Blizzard's controversial decision to demand Diablo 3 users have a persistent online connection isn't necessarily there to combat piracy, believes Torchlight 2 developer Runic Games. It could in fact be a vital measure in ensuring the security of the game's new real-money auction house.
CEO Max Schaefer – a co-creator of the original Diablo while at Blizzard North – told Eurogamer that he sees the "onerous" DRM measure as an unavoidable consequence of Diablo 3's ambitious trading features. As such, he argued, it's a valid move.
"We were very happy to see we have more points of distinction now between us and Diablo 3," he joked, while discussing Blizzard's recent announcement.
"However, we fully understand why they're doing what they're doing. They've kind of gone the opposite way we have with an open game and modding tools and stuff like that, whereas they want to have an absolutely secure economy and preserve the complete integrity – or at least try to preserve the complete integrity – of the gameplay.
"To do that you have to have some of these pretty onerous restrictions. I kind of understand where they're going – you have to have those things to have a truly secure economy.
"I don't think it's an invalid choice. While I'm happy they're doing it as it gives us a great opportunity, I also understand what they're doing and I don't think it's an invalid thing to do."
So, Diablo 3's DRM is there to keep the auction house safe?
"Yeah, pretty much. They want to have that be meaningful. I don't really know why they don't allow single player offline as you could segregate those characters and not run into that, but the bulk of what they announced really makes sense given what they're trying to do."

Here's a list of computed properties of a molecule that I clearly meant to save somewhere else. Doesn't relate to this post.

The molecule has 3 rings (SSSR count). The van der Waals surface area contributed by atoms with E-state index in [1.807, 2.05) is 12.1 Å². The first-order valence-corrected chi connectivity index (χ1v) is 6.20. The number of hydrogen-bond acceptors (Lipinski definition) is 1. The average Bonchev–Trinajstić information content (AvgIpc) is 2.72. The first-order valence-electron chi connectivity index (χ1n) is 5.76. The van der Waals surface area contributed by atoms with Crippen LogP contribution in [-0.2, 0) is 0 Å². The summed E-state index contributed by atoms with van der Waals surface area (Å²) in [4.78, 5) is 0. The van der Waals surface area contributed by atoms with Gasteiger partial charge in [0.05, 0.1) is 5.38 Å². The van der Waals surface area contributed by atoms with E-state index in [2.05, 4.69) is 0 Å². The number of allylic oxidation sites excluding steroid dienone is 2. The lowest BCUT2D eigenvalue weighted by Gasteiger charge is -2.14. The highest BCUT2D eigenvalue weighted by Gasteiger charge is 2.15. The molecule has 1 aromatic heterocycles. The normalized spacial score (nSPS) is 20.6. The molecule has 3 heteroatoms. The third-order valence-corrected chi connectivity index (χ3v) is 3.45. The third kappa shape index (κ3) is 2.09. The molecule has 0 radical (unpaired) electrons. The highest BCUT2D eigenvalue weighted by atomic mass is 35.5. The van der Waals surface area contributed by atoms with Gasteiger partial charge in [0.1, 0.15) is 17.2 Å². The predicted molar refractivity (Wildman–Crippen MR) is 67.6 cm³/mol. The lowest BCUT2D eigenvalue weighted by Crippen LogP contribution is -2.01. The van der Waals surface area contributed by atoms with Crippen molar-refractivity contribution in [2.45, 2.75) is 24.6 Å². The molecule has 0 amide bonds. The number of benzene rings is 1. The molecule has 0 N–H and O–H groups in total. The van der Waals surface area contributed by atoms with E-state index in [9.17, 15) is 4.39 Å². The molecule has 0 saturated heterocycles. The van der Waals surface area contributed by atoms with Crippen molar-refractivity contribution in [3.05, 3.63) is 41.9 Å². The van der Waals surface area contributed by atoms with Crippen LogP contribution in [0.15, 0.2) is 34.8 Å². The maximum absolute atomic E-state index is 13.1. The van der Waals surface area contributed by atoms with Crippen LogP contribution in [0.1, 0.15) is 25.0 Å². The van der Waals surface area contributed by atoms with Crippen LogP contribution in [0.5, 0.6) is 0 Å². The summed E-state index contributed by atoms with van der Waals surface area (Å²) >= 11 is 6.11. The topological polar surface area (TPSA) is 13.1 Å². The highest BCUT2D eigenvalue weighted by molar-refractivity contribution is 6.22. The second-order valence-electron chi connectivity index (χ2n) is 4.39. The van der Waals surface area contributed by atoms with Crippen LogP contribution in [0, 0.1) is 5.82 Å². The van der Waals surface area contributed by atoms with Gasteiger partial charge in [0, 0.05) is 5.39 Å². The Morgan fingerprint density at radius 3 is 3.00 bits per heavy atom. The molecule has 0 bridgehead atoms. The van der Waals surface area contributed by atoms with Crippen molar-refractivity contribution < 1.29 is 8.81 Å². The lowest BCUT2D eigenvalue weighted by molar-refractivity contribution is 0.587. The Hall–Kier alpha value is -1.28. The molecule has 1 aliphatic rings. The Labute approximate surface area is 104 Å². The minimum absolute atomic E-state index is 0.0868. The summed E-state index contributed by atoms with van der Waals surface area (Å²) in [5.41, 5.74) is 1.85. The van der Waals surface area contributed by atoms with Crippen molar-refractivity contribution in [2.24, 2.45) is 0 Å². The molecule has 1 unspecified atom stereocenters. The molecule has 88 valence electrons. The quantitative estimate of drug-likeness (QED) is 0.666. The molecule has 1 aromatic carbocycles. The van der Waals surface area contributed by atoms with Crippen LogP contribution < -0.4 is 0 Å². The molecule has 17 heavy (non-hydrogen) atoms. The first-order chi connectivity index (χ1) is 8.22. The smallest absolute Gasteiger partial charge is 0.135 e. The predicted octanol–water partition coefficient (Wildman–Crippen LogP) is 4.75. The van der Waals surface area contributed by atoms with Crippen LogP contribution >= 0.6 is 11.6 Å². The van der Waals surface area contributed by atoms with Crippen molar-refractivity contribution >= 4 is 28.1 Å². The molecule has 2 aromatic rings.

Schaefer also offered a little more information on exactly what sort of DRM measures Runic will be implementing with Torchlight 2 when it launches later this year.
"We don't have zero DRM, we just have very simple DRM. In fact with our boxed copies we'll have almost no DRM at all," he revealed.
"The way we're handling it is that you'll have access to our patching and matchmaking service only by logging in with your account. You don't need to use either of those but that's how we're approaching it.
"We don't want to penalise our honest customers just to squeak out a few more sales from people who pirate."
For more on Diablo 3's auction house, see Eurogamer's in-depth look at Blizzard's new system. For more on Torchlight 2, check back later today when we'll have more details straight from Schaefer.